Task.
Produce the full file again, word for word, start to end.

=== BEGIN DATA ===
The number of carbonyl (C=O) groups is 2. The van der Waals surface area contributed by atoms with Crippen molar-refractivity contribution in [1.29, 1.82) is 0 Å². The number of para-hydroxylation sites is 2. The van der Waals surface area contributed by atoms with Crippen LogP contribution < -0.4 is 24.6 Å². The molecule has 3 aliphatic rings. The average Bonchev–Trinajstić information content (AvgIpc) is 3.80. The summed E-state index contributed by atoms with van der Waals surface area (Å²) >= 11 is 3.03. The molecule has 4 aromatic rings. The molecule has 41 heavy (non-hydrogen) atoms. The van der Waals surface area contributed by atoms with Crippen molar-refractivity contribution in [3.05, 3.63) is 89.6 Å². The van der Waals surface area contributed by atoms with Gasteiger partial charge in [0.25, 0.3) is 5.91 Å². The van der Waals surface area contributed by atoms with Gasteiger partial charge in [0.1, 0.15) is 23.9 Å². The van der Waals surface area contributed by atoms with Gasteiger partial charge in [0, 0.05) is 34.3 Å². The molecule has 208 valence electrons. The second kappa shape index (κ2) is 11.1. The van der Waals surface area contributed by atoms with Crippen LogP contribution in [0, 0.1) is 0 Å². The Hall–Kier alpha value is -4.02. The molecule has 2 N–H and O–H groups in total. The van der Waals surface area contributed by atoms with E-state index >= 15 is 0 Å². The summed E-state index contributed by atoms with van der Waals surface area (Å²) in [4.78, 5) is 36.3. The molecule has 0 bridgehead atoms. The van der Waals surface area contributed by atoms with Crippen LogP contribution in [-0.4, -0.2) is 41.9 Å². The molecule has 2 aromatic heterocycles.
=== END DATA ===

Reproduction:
The number of carbonyl (C=O) groups is 2. The van der Waals surface area contributed by atoms with Crippen molar-refractivity contribution in [1.29, 1.82) is 0 Å². The number of para-hydroxylation sites is 2. The van der Waals surface area contributed by atoms with Crippen LogP contribution < -0.4 is 24.6 Å². The molecule has 3 aliphatic rings. The average Bonchev–Trinajstić information content (AvgIpc) is 3.80. The summed E-state index contributed by atoms with van der Waals surface area (Å²) >= 11 is 3.03. The molecule has 4 aromatic rings. The molecule has 41 heavy (non-hydrogen) atoms. The van der Waals surface area contributed by atoms with Crippen molar-refractivity contribution in [3.05, 3.63) is 89.6 Å². The van der Waals surface area contributed by atoms with Gasteiger partial charge in [0.25, 0.3) is 5.91 Å². The van der Waals surface area contributed by atoms with Gasteiger partial charge in [0.1, 0.15) is 23.9 Å². The van der Waals surface area contributed by atoms with Gasteiger partial charge in [0, 0.05) is 34.3 Å². The molecule has 208 valence electrons. The second kappa shape index (κ2) is 11.1. The van der Waals surface area contributed by atoms with Crippen LogP contribution in [0, 0.1) is 0 Å². The Hall–Kier alpha value is -4.02. The molecule has 2 N–H and O–H groups in total. The van der Waals surface area contributed by atoms with E-state index >= 15 is 0 Å². The summed E-state index contributed by atoms with van der Waals surface area (Å²) in [4.78, 5) is 36.3. The molecule has 0 bridgehead atoms. The van der Waals surface area contributed by atoms with Crippen LogP contribution in [-0.4, -0.2) is 41.9 Å². The molecule has 2 aromatic heterocycles.